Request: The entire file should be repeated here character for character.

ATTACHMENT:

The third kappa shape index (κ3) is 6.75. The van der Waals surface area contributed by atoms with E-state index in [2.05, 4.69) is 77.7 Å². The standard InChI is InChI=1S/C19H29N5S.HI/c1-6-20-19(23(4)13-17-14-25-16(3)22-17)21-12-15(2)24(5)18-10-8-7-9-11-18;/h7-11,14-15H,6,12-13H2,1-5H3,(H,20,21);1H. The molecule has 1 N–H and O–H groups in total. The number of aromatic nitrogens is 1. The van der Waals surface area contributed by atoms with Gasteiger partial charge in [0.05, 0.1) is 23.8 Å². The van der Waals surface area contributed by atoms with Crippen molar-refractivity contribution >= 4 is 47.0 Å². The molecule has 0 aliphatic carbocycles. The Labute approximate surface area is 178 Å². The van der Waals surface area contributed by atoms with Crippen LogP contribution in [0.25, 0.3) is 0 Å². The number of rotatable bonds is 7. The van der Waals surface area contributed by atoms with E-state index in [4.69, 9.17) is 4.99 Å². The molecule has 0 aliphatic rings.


The third kappa shape index (κ3) is 6.75. The van der Waals surface area contributed by atoms with E-state index in [2.05, 4.69) is 77.7 Å². The standard InChI is InChI=1S/C19H29N5S.HI/c1-6-20-19(23(4)13-17-14-25-16(3)22-17)21-12-15(2)24(5)18-10-8-7-9-11-18;/h7-11,14-15H,6,12-13H2,1-5H3,(H,20,21);1H. The molecule has 1 N–H and O–H groups in total. The number of aromatic nitrogens is 1. The van der Waals surface area contributed by atoms with Gasteiger partial charge in [0.05, 0.1) is 23.8 Å². The van der Waals surface area contributed by atoms with Crippen molar-refractivity contribution >= 4 is 47.0 Å². The molecule has 0 aliphatic carbocycles. The Labute approximate surface area is 178 Å². The van der Waals surface area contributed by atoms with Crippen LogP contribution in [0.25, 0.3) is 0 Å². The number of rotatable bonds is 7. The van der Waals surface area contributed by atoms with E-state index in [4.69, 9.17) is 4.99 Å². The molecule has 0 aliphatic rings.